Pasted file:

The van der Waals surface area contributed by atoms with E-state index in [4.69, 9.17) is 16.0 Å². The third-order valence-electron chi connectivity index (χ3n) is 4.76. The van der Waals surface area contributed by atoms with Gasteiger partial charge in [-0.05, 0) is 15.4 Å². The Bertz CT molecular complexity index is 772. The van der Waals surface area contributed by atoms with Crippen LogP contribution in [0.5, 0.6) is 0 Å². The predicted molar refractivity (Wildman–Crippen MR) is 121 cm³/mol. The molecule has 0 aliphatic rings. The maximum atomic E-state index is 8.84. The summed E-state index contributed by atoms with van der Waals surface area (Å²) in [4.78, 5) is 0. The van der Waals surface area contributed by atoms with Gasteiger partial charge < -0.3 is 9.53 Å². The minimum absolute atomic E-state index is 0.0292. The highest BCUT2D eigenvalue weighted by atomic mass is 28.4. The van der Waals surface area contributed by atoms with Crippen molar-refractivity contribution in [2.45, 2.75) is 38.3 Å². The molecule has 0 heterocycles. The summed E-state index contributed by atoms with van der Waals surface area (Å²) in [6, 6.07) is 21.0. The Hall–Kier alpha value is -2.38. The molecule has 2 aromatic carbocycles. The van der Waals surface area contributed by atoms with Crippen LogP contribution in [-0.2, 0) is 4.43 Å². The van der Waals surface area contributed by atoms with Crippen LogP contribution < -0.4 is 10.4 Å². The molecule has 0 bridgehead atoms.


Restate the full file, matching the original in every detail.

The van der Waals surface area contributed by atoms with E-state index in [4.69, 9.17) is 16.0 Å². The third-order valence-electron chi connectivity index (χ3n) is 4.76. The van der Waals surface area contributed by atoms with Gasteiger partial charge in [-0.05, 0) is 15.4 Å². The Bertz CT molecular complexity index is 772. The van der Waals surface area contributed by atoms with Crippen LogP contribution in [0.5, 0.6) is 0 Å². The predicted molar refractivity (Wildman–Crippen MR) is 121 cm³/mol. The molecule has 0 aliphatic rings. The maximum atomic E-state index is 8.84. The summed E-state index contributed by atoms with van der Waals surface area (Å²) in [4.78, 5) is 0. The van der Waals surface area contributed by atoms with Gasteiger partial charge < -0.3 is 9.53 Å². The minimum absolute atomic E-state index is 0.0292. The highest BCUT2D eigenvalue weighted by atomic mass is 28.4. The van der Waals surface area contributed by atoms with Crippen molar-refractivity contribution in [2.45, 2.75) is 38.3 Å². The molecule has 0 heterocycles. The summed E-state index contributed by atoms with van der Waals surface area (Å²) in [6, 6.07) is 21.0. The Hall–Kier alpha value is -2.38. The molecule has 2 aromatic carbocycles. The van der Waals surface area contributed by atoms with Crippen LogP contribution in [-0.2, 0) is 4.43 Å². The van der Waals surface area contributed by atoms with Crippen LogP contribution < -0.4 is 10.4 Å². The molecule has 0 bridgehead atoms.